I had good intentions. I brought 5 – 6 projects to quilt retreat including some vintage style beer label fabric coasters to work on for my tierneycreates Etsy shop. My stock of offerings in the tierneycreates Etsy shop is dwindling due to sales (which is good); due to being busy and stressed at my pay-the-bills healthcare job (and not wanting to face a sewing machine after a long day of work); and due to focusing my extra time on art quilting projects.
So I brought several projects related to items I wanted to make for the tierneycreates Etsy shop. I ended up making nine (9) sets of vintage style fabric beer coasters during the quilt retreat weekend.
What happened to those coasters? Well they never made it to the Etsy shop, all 9 sets were purchased by quilt retreat attendees and the quilt retreat owner to give as gifts or keep for their own home. I cannot complain – I made stuff and sold it at the retreat.
I call it “fleecing my friends”!
Here is a photo taken by a Quilt Sister’s husband after he got his coasters she brought back from the retreat:
Today a thought popped into my head: “tierneycreates is a quilter’s blog, perhaps I should post something about quilting!”
The Original Plan
I completed the binding on a “log jam” (free form log cabin block piecing) quilt I am putting the in the July 2016 Sisters Outdoor Quilt Show (SOQS) called Modern Bedtime.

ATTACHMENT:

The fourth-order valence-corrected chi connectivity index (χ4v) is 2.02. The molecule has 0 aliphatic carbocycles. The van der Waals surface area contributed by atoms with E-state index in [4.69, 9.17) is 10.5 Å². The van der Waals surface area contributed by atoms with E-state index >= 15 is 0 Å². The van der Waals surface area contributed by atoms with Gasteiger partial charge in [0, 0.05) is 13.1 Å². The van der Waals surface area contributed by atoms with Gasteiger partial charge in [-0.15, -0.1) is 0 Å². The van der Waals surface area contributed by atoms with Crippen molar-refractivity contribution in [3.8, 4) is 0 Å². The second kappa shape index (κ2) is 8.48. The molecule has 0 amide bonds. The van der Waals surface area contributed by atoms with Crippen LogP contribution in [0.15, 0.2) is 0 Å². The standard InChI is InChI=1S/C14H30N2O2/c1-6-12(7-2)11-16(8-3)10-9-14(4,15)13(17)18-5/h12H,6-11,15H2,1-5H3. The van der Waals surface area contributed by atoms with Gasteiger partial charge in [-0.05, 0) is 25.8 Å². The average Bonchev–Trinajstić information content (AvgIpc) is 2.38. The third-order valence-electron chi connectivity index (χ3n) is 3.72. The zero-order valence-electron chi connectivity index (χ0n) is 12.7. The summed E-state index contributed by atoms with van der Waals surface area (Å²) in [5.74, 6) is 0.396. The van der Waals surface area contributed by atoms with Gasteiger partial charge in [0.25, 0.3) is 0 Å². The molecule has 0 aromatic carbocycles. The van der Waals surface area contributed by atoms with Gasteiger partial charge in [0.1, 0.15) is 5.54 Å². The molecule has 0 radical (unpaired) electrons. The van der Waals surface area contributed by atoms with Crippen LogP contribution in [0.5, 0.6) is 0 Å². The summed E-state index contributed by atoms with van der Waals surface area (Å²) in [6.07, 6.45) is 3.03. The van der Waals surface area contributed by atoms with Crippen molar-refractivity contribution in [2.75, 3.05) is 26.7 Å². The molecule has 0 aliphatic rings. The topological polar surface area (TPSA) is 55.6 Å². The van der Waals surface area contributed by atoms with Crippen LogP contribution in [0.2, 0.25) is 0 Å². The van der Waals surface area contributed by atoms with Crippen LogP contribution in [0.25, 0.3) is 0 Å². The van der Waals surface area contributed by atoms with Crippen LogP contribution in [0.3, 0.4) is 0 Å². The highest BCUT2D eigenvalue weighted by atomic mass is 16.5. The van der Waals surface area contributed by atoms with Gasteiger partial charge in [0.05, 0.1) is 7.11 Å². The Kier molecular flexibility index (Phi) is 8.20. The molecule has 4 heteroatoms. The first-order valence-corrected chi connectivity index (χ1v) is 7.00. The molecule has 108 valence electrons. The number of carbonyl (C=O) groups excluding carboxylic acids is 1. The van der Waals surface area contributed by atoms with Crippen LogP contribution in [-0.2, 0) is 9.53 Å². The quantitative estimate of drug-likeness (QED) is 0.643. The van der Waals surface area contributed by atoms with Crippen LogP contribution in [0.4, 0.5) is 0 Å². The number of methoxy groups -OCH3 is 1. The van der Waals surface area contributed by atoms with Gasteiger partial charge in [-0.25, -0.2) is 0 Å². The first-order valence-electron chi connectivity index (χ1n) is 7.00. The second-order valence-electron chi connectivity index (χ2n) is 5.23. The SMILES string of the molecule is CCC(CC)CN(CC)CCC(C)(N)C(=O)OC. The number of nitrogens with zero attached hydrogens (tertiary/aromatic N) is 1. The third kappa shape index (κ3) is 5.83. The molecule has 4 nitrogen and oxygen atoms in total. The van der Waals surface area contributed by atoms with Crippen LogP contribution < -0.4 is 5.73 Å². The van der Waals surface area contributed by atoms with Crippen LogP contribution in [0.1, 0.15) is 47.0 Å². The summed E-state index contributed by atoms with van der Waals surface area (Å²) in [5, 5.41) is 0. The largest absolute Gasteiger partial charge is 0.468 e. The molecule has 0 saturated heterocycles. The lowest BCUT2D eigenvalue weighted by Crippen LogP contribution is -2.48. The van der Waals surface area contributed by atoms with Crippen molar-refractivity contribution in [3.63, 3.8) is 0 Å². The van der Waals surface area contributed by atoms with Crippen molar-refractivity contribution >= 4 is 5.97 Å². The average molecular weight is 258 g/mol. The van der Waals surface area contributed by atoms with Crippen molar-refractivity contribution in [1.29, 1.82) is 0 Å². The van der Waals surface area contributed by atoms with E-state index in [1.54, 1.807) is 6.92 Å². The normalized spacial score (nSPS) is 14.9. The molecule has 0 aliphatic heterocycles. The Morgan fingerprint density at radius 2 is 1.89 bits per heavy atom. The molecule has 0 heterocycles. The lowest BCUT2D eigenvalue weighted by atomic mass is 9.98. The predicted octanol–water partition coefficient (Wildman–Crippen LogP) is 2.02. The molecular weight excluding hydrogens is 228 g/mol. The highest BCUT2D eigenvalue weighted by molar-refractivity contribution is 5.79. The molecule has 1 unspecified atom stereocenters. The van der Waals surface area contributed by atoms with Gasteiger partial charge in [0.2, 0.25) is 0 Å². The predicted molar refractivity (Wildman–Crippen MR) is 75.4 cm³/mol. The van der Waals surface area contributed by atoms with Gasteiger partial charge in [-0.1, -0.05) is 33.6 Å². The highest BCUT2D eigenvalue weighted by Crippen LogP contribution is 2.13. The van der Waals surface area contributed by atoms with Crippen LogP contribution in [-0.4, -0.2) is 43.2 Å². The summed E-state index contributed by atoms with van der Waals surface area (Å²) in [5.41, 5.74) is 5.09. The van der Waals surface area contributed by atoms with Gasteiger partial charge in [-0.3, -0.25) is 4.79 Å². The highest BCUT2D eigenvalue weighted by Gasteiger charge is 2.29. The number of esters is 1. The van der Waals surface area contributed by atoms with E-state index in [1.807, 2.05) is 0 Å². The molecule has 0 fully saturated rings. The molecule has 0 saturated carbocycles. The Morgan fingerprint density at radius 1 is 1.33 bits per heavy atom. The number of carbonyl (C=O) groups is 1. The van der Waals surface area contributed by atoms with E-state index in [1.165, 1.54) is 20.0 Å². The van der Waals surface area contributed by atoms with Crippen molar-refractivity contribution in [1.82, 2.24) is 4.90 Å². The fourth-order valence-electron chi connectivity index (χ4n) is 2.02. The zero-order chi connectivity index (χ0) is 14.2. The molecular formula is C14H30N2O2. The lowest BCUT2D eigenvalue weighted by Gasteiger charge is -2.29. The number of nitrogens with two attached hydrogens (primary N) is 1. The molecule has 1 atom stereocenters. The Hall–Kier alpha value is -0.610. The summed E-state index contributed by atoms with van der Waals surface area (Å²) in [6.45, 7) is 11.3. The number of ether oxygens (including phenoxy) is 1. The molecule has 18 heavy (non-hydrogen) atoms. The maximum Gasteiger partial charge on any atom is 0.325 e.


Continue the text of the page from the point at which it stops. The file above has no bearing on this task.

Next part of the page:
It measures 63″ x 72″ which is short of a Twin size quilt and more like a large Lap size quilt.
This quilt was meant to be a King size quilt. I originally made its dimensions 98″ x 100″. I worked within the limit of the dimensions of acceptable quilts for entry into the SOQS (a maximum of 104″ on any side).
Last year the quilt I sold at the 2015 SOQS was a large Queen size quilt and I thought I would have a better chance of selling another quilt in the show this year if it were also bed size. I thought: “Maybe there won’t be a lot of large Queen/King size quilts in the show; so if someone attending the show was looking for a large bed size quilt my quilt would be available for consideration!”
Below is a photo of how the quilt started out. The original design had the log jam pieced center floating in a large khaki border. It is draped over a King size bed and you can see there is a nice drape (which I trimmed down to meet the less than 104″ on each side limit for SOQS).
The Universe however did not want this quilt to be King size (or Queen size, or Full size, or Twin size…).
Something very bad occurred when I pieced the border, I am not sure what exactly as I have been piecing/sewing borders on quilts for many years.